Don Juan, the Shaman, in Carlos Castenada's book, The Teachings of Don Juan: A Yaqui Way of Knowledge, tells Carlos to:
"Look at every path closely and deliberately. Try it as many times as you think necessary. Then ask yourself and yourself alone one question. The question is one that only a very old man asks. My benefactor told me about it once when I was young and my blood was too vigorous for me to understand it. Now I do understands it. I will tell you what it is: Does this path have a heart? If it does, the path is good. If it doesn't, it is of no use."
Does this path of yours have a heart?
Does this path fulfill your purpose?
Does this path make your heart sing?
Would you be on this path even if no one paid you?
These questions are not something that others can answer for you. No one can tell you what to do. No one can make the choice for you.
In Jack Kornfield's book, A Path With Heart, he writes that after being a monk in Tibet and Thailand for years he returned to the U.S. and realized that while he thought he was to be living in the upper chakras of complete mindfulness, deep connection to the divine through chanting and meditation, and separating himself from his body, actually what was needed was not striving to be in spirituality but to be more rooted in spirituality, and 'being' necessitates living more deeply in the lower chakras.
To 'be' requires being more earthly. It is most beneficial when integrating the lower chakras of connection to source-earth, connection to oneself, and connection to others through oneself. Jack states, "...If any meditation was useful to them (them, being the ones who he visited in the mental hospital as they were typically living solely inside their heads-this is sometimes true for us), it would be one that was earthy and grounded: yoga, gardening, tai chi, active practices that could connect them to their bodies."Jack continues to explain that to move out of your head and into your heart with your body intact, you meditate by doing, you ground. And to move out of fear into your heart, you meditate.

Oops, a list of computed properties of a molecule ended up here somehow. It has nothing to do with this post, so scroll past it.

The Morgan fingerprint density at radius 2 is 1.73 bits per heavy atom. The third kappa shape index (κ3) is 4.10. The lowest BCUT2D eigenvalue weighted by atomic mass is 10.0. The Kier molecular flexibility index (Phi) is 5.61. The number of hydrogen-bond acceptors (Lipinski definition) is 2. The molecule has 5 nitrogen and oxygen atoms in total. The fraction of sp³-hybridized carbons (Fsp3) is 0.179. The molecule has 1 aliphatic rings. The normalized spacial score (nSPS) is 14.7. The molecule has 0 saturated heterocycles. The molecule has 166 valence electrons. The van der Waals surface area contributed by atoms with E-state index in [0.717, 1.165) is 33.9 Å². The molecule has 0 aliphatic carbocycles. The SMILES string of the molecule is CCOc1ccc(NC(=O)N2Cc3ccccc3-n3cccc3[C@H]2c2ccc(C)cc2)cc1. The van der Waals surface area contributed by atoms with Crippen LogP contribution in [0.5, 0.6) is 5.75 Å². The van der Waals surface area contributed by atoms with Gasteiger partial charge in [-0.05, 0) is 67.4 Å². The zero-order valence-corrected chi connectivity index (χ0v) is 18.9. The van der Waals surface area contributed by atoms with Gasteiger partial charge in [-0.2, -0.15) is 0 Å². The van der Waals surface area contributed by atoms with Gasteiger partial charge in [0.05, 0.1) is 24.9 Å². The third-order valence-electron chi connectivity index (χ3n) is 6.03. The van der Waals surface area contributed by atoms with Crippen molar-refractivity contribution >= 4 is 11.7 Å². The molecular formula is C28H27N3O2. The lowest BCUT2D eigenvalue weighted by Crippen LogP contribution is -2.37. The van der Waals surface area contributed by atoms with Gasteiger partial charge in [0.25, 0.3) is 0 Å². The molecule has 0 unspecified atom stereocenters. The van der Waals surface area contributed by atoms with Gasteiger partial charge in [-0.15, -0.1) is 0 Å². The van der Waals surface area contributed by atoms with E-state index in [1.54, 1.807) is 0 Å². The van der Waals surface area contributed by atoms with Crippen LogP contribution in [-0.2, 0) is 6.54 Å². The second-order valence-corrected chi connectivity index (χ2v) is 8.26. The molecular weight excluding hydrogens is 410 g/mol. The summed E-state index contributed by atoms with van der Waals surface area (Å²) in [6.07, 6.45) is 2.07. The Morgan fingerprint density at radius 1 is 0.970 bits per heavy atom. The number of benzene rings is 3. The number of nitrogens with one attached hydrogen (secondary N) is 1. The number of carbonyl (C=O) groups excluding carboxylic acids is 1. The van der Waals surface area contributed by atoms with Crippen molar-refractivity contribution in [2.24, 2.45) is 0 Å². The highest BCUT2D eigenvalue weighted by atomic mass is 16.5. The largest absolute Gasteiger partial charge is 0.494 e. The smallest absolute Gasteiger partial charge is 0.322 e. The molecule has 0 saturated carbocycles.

Both are meditations, the former fusing body and mind so that the heart can open, the latter fusing heart and mind to that the body can feel the messages from the heart.
"To open deeply, as genuine spiritual life requires, we need tremendous courage and strength, a kind of warrior spirit. But the place for this warrior strength is in the heart. We need energy, commitment, and courage not to run from our life nor to cover it over with any philosophy-material or spiritual. We need a warrior's heart that let's us face our lives directly, our pains and limitations, our joys and possibilities. This courage allows us to include every aspect of life in our spiritual practice: our bodies, our families, our society, politics, the earth's ecology, art, education. Only then can spirituality be truly integrated into our lives." ~Jack Kornfield, A Path With Heart
So it's time to ask yourself: "This path I'm on, does this path have a heart?"